Kopf’s response to Amanda A. Farahany’s request for data

Ms. Farahany wondered what my summary judgment dismissal rate was for cases falling in nature of suit codes 442 (civil rights: jobs) and 445 (Civil rights: Americans with Disabilities-Employment) during the years 2011 and 2012 regardless of when suit was filed. She asked for cases where summary judgment was granted in whole, granted in part, or denied in whole. See Amanda A. Farahany, October 22, 2013 at 2:38 pm here.

I had my judicial assistant run a query of CM/ECF to produce the requested information. I then had my judicial assistant contact the deputy-in-charge in Lincoln to verify her approach. The deputy-in-charge then ran another query using a different method and came up with the same results.  I played no part in running the numbers except for telling the staff the parameters requested by Ms. Farahany.

Here are some caveats:

*Cases where summary judgment was granted only in part include at least one case where the case went away on the federal level because I declined to exercise “supplemental jurisdiction” on state law claims.

*I have not gone back into the court file to read any of the orders. That is, I relied on the docket text for the disposition. I would suggest that the consumer of this data go into the docket of each case, click on the filing number for the order (which has been provided), and verify that the docket text is accurate.

*There were only 7 cases that fit the search criteria.  Our civil docket has dramatically fallen over the years. Vince says this is because plaintiffs’ lawyers avoid federal court like the plague. Whatever the reason, we end up doing a lot of federal criminal work. This year we rank 8th in the nation for federal criminal filings per active judge for the 12-month period ending June 30, 2013. We rank 7th in the nation for federal supervised release violation proceedings. This compares to our rank of 76th for civil cases.  Overall, we rank 27th in the nation for all filings per active judge.

*We do not normally employ magistrate judges to issue reports and recommendations for these types of summary judgment motions.

Here are the statistics for my docket for 2011 and 2012 using the aforementioned criteria:

Case style: Nugara v. Nebraska Association of Public Employees, et al.
Case number: 4:09CV3212
Summary judgment Memorandum and Order filing no.: 69
Summary judgment granted in whole: no
Summary judgment granted in part: yes
Summary judgment denied in whole: no

Case style: Williams v. Rehtmeyer, et al.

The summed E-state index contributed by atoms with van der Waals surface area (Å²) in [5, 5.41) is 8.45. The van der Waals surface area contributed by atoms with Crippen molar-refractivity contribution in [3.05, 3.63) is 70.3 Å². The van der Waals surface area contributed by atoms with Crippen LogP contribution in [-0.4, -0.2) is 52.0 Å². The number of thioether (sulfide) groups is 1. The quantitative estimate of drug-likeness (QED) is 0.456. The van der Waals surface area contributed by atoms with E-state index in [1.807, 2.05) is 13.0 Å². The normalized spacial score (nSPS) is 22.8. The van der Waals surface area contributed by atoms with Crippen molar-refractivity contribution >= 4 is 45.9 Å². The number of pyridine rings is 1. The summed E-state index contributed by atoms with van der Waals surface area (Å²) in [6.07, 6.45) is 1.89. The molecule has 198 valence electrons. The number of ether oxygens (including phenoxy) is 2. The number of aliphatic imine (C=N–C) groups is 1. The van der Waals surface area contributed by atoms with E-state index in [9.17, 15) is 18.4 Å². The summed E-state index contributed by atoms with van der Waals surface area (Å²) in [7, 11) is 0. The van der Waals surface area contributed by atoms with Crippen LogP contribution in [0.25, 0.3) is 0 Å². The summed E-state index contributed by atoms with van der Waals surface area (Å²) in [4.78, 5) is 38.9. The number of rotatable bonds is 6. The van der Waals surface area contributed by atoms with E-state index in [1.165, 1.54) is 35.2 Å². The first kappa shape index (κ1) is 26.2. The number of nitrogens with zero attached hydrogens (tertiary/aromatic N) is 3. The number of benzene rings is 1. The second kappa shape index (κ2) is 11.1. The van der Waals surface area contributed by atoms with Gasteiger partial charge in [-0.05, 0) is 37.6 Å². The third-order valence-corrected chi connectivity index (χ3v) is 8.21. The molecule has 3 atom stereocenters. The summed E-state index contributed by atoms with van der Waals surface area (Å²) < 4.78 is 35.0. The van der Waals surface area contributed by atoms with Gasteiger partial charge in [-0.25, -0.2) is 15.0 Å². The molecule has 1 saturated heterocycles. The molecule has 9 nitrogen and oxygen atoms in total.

Case number: 8:10CV92
Summary judgment Memorandum and Order filing no.: 54
Summary judgment granted in whole: yes
Summary judgment granted in part: no
Summary judgment denied in whole: no

Case style: Ryan v. Capital Contractors, Inc.
Case number: 4:10CV3019
Summary judgment Memorandum and Order filing no.: 61
Summary judgment granted in whole: yes
Summary judgment granted in part: no
Summary judgment denied in whole: no

Case style: Bodfield v. AG Valley Cooperative, Non-Stock
Case number: 4:10CV3097
Summary judgment Memorandum and Order filing no.: 31
Summary judgment granted in whole: yes
Summary judgment granted in part: no
Summary judgment denied in whole: no

Case style: Ellis et al. v. Houston, et al.
Case number: 8:10CV3222
Summary judgment Memorandum and Order filing no.: 134
Summary judgment granted in whole: yes
Summary judgment granted in part: no
Summary judgment denied in whole: no

Case style: Chamberlin v. Cable USA
Case number: 7:10CV5011
Summary judgment Memorandum and Order filing no.: 39
Summary judgment granted in whole: no
Summary judgment granted in part: no
Summary judgment denied in whole: yes

Case style: Anderson v. Cabela’s, Inc.
Case number: 4:11CV3022
Summary judgment Memorandum and Order filing no.: 43
Summary judgment granted in whole: yes
Summary judgment granted in part: no
Summary judgment denied in whole: no

RGK

3 responses

  1. Judge Kopf,

    Thank you for taking the time to provide your summary judgment orders. I truly appreciate the opportunity to have a conversation with you about this topic. Our federal bench has chosen not to comment on the study and article, which disappoints me, as I was hoping we could open a dialogue on this issue.

    As you can see, your ‘statistics’ are actually lower than the Northern District of Georgia. (71% dismissal/14% ‘unscathed’ v. 82% dismissal/6% unscathed). Many of our judges who had seven cases dismissed 100%. Additionally, some of the judges that had twice your case load dismissed 100%.

    What do you think about those differences?

  2. Amanda,

    Thanks. I have a jury in a criminal case deliberating now, so I may not get you a response until tomorrow. In any event, I will respond with a separate post, so that others who might be interested are more likely to find our discussion. All the best.

    RGK

  3. Pingback: When it comes to employment cases, judges are killing the Civil Rights Act of 1964 « Hercules and the umpire.

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